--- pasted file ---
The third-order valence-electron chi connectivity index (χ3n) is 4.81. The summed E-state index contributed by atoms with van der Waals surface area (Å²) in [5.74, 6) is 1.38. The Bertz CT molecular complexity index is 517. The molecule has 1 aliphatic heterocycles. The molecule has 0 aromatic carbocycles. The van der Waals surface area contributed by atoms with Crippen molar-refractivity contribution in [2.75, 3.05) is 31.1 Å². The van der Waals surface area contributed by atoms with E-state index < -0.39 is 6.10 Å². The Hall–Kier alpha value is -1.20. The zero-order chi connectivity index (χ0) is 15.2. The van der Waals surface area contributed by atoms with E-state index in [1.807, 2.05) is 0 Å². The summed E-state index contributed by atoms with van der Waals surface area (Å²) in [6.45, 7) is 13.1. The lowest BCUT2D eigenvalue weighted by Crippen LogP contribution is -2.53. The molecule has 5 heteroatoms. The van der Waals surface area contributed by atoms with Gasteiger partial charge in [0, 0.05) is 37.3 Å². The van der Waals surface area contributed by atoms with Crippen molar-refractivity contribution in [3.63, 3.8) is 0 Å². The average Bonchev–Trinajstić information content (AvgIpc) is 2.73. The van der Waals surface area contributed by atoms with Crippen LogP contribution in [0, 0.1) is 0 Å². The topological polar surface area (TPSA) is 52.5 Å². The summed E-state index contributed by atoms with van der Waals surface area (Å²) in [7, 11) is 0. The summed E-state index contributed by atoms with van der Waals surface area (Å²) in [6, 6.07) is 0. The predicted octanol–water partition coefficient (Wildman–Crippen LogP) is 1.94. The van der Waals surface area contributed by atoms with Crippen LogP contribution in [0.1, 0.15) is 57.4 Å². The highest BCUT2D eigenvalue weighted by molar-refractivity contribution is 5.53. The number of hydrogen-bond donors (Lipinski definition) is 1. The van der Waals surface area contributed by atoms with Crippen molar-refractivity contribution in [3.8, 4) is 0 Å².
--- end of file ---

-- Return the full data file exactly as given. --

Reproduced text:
The third-order valence-electron chi connectivity index (χ3n) is 4.81. The summed E-state index contributed by atoms with van der Waals surface area (Å²) in [5.74, 6) is 1.38. The Bertz CT molecular complexity index is 517. The molecule has 1 aliphatic heterocycles. The molecule has 0 aromatic carbocycles. The van der Waals surface area contributed by atoms with Crippen molar-refractivity contribution in [2.75, 3.05) is 31.1 Å². The van der Waals surface area contributed by atoms with E-state index < -0.39 is 6.10 Å². The Hall–Kier alpha value is -1.20. The zero-order chi connectivity index (χ0) is 15.2. The van der Waals surface area contributed by atoms with E-state index in [1.807, 2.05) is 0 Å². The summed E-state index contributed by atoms with van der Waals surface area (Å²) in [6.45, 7) is 13.1. The lowest BCUT2D eigenvalue weighted by Crippen LogP contribution is -2.53. The molecule has 5 heteroatoms. The van der Waals surface area contributed by atoms with Gasteiger partial charge in [0, 0.05) is 37.3 Å². The van der Waals surface area contributed by atoms with Crippen molar-refractivity contribution in [3.63, 3.8) is 0 Å². The average Bonchev–Trinajstić information content (AvgIpc) is 2.73. The van der Waals surface area contributed by atoms with Crippen LogP contribution in [0, 0.1) is 0 Å². The topological polar surface area (TPSA) is 52.5 Å². The summed E-state index contributed by atoms with van der Waals surface area (Å²) in [7, 11) is 0. The summed E-state index contributed by atoms with van der Waals surface area (Å²) in [6, 6.07) is 0. The predicted octanol–water partition coefficient (Wildman–Crippen LogP) is 1.94. The van der Waals surface area contributed by atoms with Crippen LogP contribution in [0.1, 0.15) is 57.4 Å². The highest BCUT2D eigenvalue weighted by molar-refractivity contribution is 5.53. The number of hydrogen-bond donors (Lipinski definition) is 1. The van der Waals surface area contributed by atoms with Crippen molar-refractivity contribution in [3.8, 4) is 0 Å².